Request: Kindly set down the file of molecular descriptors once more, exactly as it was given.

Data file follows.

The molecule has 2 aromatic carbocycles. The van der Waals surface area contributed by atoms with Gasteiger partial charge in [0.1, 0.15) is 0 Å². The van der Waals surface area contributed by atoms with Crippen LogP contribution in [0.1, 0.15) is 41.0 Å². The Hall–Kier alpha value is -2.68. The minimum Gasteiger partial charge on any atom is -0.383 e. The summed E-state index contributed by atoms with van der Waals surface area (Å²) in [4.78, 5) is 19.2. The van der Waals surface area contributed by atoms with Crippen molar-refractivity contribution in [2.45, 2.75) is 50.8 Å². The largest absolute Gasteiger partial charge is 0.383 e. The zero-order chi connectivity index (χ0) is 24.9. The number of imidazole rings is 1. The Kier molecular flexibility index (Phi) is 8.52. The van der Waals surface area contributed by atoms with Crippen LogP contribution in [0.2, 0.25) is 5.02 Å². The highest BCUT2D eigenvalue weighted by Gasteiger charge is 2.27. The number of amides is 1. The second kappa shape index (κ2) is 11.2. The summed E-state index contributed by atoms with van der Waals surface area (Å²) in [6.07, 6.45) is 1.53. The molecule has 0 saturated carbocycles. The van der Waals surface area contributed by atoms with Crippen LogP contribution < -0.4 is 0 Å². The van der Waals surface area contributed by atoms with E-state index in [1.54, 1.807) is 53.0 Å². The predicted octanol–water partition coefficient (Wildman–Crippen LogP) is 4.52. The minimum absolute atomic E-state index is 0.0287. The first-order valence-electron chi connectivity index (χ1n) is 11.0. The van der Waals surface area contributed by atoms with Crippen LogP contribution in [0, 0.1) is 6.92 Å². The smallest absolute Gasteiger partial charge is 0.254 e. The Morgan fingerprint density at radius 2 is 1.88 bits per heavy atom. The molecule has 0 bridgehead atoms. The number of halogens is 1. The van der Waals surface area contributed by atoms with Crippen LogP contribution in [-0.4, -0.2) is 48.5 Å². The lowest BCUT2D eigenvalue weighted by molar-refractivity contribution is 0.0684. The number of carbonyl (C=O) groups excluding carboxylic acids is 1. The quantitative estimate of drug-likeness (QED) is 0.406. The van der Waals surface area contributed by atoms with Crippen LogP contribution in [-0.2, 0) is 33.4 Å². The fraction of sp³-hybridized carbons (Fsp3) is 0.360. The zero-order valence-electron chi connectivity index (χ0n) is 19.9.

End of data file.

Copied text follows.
The molecule has 2 aromatic carbocycles. The van der Waals surface area contributed by atoms with Gasteiger partial charge in [0.1, 0.15) is 0 Å². The van der Waals surface area contributed by atoms with Crippen LogP contribution in [0.1, 0.15) is 41.0 Å². The Hall–Kier alpha value is -2.68. The minimum Gasteiger partial charge on any atom is -0.383 e. The summed E-state index contributed by atoms with van der Waals surface area (Å²) in [4.78, 5) is 19.2. The van der Waals surface area contributed by atoms with Crippen molar-refractivity contribution in [2.45, 2.75) is 50.8 Å². The largest absolute Gasteiger partial charge is 0.383 e. The zero-order chi connectivity index (χ0) is 24.9. The number of imidazole rings is 1. The Kier molecular flexibility index (Phi) is 8.52. The van der Waals surface area contributed by atoms with Crippen LogP contribution in [0.2, 0.25) is 5.02 Å². The highest BCUT2D eigenvalue weighted by Gasteiger charge is 2.27. The number of amides is 1. The second kappa shape index (κ2) is 11.2. The summed E-state index contributed by atoms with van der Waals surface area (Å²) in [6.07, 6.45) is 1.53. The molecule has 0 saturated carbocycles. The van der Waals surface area contributed by atoms with Crippen LogP contribution < -0.4 is 0 Å². The van der Waals surface area contributed by atoms with E-state index in [1.54, 1.807) is 53.0 Å². The predicted octanol–water partition coefficient (Wildman–Crippen LogP) is 4.52. The minimum absolute atomic E-state index is 0.0287. The first-order valence-electron chi connectivity index (χ1n) is 11.0. The van der Waals surface area contributed by atoms with Crippen LogP contribution in [0, 0.1) is 6.92 Å². The smallest absolute Gasteiger partial charge is 0.254 e. The Morgan fingerprint density at radius 2 is 1.88 bits per heavy atom. The molecule has 0 bridgehead atoms. The number of halogens is 1. The van der Waals surface area contributed by atoms with Crippen LogP contribution in [-0.4, -0.2) is 48.5 Å². The lowest BCUT2D eigenvalue weighted by molar-refractivity contribution is 0.0684. The number of carbonyl (C=O) groups excluding carboxylic acids is 1. The quantitative estimate of drug-likeness (QED) is 0.406. The van der Waals surface area contributed by atoms with Crippen LogP contribution in [-0.2, 0) is 33.4 Å². The fraction of sp³-hybridized carbons (Fsp3) is 0.360. The zero-order valence-electron chi connectivity index (χ0n) is 19.9.